Life goals, or aspirations, organize and direct behavior over extended periods of time. The present study, guided by self-determination theory, examined the consequences of pursuing and attaining aspirations over a one-year period in a post-college sample. Results indicated that placing importance on either intrinsic or extrinsic aspirations related positively to attainment of those goals. Yet, whereas attainment of intrinsic aspirations related positively to psychological health, attainment of extrinsic aspirations did not; indeed, attainment of extrinsic aspirations related positively to indicators of ill-being. Also as predicted, the association between change in attainment of intrinsic aspirations and change in psychological health was mediated by change in the satisfaction of the basic psychological needs for autonomy, competence, and relatedness. Discussion focuses on the idea that not all goal attainment is beneficial; rather, attainment of aspirations with different contents relates differentially to psychological health.
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http://dx.doi.org/10.1016/j.jrp.2008.09.001DOI Listing
http://www.ncbi.nlm.nih.gov/pmc/articles/PMC2736104PMC
June 2009

The emotional and academic consequences of parental conditional regard: comparing conditional positive regard, conditional negative regard, and autonomy support as parenting practices.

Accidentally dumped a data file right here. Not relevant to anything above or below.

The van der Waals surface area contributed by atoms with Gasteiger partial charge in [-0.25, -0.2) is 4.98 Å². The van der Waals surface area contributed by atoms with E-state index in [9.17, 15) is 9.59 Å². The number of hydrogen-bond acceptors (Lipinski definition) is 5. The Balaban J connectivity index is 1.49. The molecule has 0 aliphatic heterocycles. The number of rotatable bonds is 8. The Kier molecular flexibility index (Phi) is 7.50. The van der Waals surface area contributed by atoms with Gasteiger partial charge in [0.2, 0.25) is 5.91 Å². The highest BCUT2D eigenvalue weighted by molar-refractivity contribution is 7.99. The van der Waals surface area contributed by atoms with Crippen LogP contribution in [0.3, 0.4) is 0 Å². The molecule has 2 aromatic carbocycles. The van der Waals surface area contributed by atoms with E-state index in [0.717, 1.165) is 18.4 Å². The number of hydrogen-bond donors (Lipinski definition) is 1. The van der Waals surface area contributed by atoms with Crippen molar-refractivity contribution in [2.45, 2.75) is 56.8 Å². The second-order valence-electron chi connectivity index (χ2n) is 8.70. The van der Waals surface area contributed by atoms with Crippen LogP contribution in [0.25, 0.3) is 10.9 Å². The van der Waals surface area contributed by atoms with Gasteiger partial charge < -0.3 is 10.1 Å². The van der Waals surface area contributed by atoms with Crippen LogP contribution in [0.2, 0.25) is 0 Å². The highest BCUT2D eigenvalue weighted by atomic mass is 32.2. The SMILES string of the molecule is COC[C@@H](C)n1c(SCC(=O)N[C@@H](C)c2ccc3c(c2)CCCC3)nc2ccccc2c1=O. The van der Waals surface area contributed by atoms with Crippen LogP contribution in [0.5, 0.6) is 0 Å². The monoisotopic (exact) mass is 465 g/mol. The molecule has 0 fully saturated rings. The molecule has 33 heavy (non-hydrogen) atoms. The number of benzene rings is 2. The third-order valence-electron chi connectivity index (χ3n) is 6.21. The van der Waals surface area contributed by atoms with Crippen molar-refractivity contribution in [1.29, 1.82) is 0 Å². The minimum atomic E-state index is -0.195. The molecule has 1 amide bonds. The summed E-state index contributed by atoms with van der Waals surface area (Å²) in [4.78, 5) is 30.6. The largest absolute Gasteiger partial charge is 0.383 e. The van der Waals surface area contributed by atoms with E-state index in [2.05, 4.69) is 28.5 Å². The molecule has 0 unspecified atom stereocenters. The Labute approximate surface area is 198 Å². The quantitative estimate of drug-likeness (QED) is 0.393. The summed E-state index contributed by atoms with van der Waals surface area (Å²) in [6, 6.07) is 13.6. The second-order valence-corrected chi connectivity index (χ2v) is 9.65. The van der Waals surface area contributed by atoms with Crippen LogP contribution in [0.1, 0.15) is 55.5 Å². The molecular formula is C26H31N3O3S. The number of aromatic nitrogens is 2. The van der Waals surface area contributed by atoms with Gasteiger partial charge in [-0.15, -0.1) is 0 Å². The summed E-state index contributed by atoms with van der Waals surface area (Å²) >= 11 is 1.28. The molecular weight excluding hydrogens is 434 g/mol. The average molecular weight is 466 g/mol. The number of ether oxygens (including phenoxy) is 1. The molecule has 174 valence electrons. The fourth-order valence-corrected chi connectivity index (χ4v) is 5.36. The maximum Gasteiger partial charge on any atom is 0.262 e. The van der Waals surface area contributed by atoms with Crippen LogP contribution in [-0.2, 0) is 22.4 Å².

Dev Psychol 2009 Jul;45(4):1119-42

Department of Education, Ben-Gurion University of the Negev, Beer-Sheva, Israel.

The authors conducted 2 studies of 9th-grade Israeli adolescents (169 in Study 1, 156 in Study 2) to compare the parenting practices of conditional positive regard, conditional negative regard, and autonomy support using data from multiple reporters. Two socialization domains were studied: emotion control and academics. Results were consistent with the self-determination theory model of internalization, which posits that (a) conditional negative regard predicts feelings of resentment toward parents, which then predict dysregulation of negative emotions and academic disengagement; (b) conditional positive regard predicts feelings of internal compulsion, which then predict suppressive regulation of negative emotions and grade-focused academic engagement; and (c) autonomy support predicts sense of choice, which then predicts integrated regulation of negative emotions and interest-focused academic engagement. These findings suggest that even parents' use of conditional positive regard as a socialization practice has adverse emotional and academic consequences, relative to autonomy support.
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http://dx.doi.org/10.1037/a0015272DOI Listing
July 2009

The importance of supporting autonomy and perceived competence in facilitating long-term tobacco abstinence.

Ann Behav Med 2009 Jun 17;37(3):315-24. Epub 2009 Apr 17.

Department of Medicine, University of Rochester, R.C. Box 270266, Rochester, NY 14627-0266, USA.

Background: The Public Health Service (PHS) Guideline for Treating Tobacco Use and Dependence (Fiore et al. 2000) recommends supporting autonomy and perceived competence to facilitate tobacco abstinence.